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Rosewood Poaching Turns Violent; Rapid Response Facility Provides Emergency Support

Friday, 17 May 2013
access_time 2 min read
Rosewood poachers | FREELAND

On the 3rd of May, the Rapid Response Facility (RRF) received a request for emergency support in confronting a surge of rosewood poaching in Dong Phayayen Kao Yai Forest Complex World Heritage site.  The petitioners/advocates explained that poaching was becoming more organized and had for the first time turned deadly.  On March 14th, 33 year-old Thaweesak Chomyong, a park ranger, was shot by a band of poachers he and his colleagues had encountered while on patrol.

The Dong Phayayen Kao Yai Forest Complex in Eastern Thailand is among the last remaining large forested areas of Southeast Asia.  It is home to six cat species, such as the tiger, the clouded leopard and the marbled cat as well as Asian elephants or the Malayan sunbear.  It is also home to the increasingly rare rosewood tree, which is highly prized for fine furniture. The rapidly growing Asian market, particularly in China, is fuelling a growing demand for the tree, encouraging illegal logging. 

The RRF mobilized 5 expert volunteer reviewers of the proposal to provide advice on its technical feasibility, potential impact, and on the capacity of the organization to carry out the work. Based on these evaluations, the proposal was considered eligible and worthy of RRF support. On the 11th of May, the applicant was informed of the awarding of a grant.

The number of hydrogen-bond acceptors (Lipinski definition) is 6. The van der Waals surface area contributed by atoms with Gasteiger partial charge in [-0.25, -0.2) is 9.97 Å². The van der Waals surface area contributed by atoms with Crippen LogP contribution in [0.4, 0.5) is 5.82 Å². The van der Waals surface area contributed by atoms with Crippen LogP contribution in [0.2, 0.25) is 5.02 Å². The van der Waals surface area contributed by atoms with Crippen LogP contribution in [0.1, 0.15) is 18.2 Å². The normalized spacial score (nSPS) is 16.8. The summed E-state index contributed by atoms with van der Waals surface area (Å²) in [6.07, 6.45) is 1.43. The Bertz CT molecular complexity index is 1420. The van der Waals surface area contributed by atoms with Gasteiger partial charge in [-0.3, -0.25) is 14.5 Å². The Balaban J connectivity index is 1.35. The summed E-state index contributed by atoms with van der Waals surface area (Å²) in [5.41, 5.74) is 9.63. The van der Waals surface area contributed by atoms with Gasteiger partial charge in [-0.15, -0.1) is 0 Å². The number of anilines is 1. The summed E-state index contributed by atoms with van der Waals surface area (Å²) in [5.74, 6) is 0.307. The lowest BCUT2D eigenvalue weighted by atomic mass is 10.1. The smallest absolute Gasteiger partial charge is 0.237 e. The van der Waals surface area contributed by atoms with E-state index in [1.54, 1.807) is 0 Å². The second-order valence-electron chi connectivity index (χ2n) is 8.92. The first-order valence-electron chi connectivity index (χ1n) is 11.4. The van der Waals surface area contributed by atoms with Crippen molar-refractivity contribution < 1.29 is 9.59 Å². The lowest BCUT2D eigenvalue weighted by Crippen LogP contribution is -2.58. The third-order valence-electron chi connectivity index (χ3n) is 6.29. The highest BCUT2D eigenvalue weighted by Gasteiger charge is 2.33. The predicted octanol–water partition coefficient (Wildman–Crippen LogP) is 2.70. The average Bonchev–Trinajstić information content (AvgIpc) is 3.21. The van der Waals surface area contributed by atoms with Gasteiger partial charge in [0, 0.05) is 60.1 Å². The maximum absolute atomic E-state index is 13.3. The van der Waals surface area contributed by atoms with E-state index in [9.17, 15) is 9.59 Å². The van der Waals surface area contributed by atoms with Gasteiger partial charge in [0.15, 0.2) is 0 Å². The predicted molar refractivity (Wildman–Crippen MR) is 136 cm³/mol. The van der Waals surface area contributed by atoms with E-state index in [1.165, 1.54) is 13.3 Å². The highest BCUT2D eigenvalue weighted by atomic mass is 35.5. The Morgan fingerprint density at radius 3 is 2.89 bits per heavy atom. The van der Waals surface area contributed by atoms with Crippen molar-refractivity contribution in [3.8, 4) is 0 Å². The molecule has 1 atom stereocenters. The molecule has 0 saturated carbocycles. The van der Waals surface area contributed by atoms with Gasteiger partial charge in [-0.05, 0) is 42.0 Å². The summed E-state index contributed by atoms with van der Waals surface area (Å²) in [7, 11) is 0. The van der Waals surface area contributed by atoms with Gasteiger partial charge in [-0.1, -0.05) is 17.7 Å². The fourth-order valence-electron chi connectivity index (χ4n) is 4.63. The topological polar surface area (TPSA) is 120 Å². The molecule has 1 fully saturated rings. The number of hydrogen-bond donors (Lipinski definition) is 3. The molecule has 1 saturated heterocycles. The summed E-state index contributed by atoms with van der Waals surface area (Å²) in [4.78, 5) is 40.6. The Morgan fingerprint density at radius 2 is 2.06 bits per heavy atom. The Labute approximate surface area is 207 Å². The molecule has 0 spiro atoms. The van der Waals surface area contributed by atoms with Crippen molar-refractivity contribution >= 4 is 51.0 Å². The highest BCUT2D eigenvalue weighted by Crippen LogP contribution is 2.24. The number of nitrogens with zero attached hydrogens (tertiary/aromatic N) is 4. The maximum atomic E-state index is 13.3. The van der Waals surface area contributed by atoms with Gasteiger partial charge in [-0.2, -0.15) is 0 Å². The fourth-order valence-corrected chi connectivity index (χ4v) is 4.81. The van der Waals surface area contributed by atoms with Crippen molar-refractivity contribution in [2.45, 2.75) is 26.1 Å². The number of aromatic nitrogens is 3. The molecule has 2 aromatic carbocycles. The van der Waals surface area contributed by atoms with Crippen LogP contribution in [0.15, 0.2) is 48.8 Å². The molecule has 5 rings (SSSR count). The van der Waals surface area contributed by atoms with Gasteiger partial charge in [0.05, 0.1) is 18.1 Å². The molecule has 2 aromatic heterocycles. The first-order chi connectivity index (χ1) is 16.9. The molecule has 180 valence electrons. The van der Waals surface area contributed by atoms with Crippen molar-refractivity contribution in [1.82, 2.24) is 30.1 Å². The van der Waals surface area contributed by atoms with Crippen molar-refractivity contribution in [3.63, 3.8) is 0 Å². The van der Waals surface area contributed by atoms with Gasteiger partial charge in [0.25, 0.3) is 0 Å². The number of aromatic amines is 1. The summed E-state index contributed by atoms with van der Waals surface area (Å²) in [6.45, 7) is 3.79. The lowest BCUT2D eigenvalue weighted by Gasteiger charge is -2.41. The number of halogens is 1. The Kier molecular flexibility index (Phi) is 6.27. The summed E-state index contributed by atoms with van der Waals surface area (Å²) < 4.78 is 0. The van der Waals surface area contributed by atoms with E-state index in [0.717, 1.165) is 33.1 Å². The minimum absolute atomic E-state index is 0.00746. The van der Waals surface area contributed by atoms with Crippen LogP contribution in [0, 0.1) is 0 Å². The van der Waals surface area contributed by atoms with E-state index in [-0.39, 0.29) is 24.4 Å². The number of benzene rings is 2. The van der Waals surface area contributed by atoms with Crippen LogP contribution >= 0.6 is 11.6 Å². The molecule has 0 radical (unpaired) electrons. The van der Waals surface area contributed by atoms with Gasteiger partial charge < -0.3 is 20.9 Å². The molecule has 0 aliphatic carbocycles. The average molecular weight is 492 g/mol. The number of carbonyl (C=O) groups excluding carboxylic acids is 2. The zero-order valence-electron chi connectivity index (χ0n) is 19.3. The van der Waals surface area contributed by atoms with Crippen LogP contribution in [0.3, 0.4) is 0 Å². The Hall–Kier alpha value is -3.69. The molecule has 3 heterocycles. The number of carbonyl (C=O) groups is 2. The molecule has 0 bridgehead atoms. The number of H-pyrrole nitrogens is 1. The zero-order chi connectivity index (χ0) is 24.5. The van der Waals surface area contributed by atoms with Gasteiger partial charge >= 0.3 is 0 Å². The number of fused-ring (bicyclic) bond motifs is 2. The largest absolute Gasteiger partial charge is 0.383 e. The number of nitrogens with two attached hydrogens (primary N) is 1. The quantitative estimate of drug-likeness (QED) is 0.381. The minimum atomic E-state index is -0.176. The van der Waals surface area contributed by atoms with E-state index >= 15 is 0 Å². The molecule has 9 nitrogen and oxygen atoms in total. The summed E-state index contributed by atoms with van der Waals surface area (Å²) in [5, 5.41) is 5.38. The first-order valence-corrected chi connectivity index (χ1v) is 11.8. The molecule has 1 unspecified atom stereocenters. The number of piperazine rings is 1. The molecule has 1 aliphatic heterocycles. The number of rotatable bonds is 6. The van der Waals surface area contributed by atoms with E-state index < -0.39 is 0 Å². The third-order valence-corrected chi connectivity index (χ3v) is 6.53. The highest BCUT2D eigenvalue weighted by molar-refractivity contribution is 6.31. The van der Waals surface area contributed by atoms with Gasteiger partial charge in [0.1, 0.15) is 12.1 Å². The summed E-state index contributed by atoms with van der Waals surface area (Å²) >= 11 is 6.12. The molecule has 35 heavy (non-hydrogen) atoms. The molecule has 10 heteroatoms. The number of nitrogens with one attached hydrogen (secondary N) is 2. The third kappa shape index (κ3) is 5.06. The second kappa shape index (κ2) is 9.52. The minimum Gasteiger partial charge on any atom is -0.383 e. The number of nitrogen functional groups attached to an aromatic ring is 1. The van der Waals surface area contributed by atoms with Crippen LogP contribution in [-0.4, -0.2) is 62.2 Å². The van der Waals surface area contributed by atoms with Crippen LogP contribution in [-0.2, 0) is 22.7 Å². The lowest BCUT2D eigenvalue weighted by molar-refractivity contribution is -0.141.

RRF provided $30,000 to support training of park rangers and officials, the provision of equipment, securing food for patrols, and facilitating collaboration between relevant government agencies. In collaboration with the park authorities, the advocates will also engage the Royal Thai Army to join patrols, providing additional personnel and on-the-job training.

The Rapid Response Facility is an emergency small grant programme that provides rapid assistance to counter major threats to wildlife conservation, primarily in UNESCO designated natural World Heritage sites.   The RRF is financially supported by the Halcyon Land & Sea and the Franz Weber Foundation, and aims to process emergency funding requests of up to US$30,000 in just 8 working days.

For more information about the RRF visit www.rapid-response.org, or send an email to rrf@fauna-flora.org.

Friday, 17 May 2013
access_time 2 min read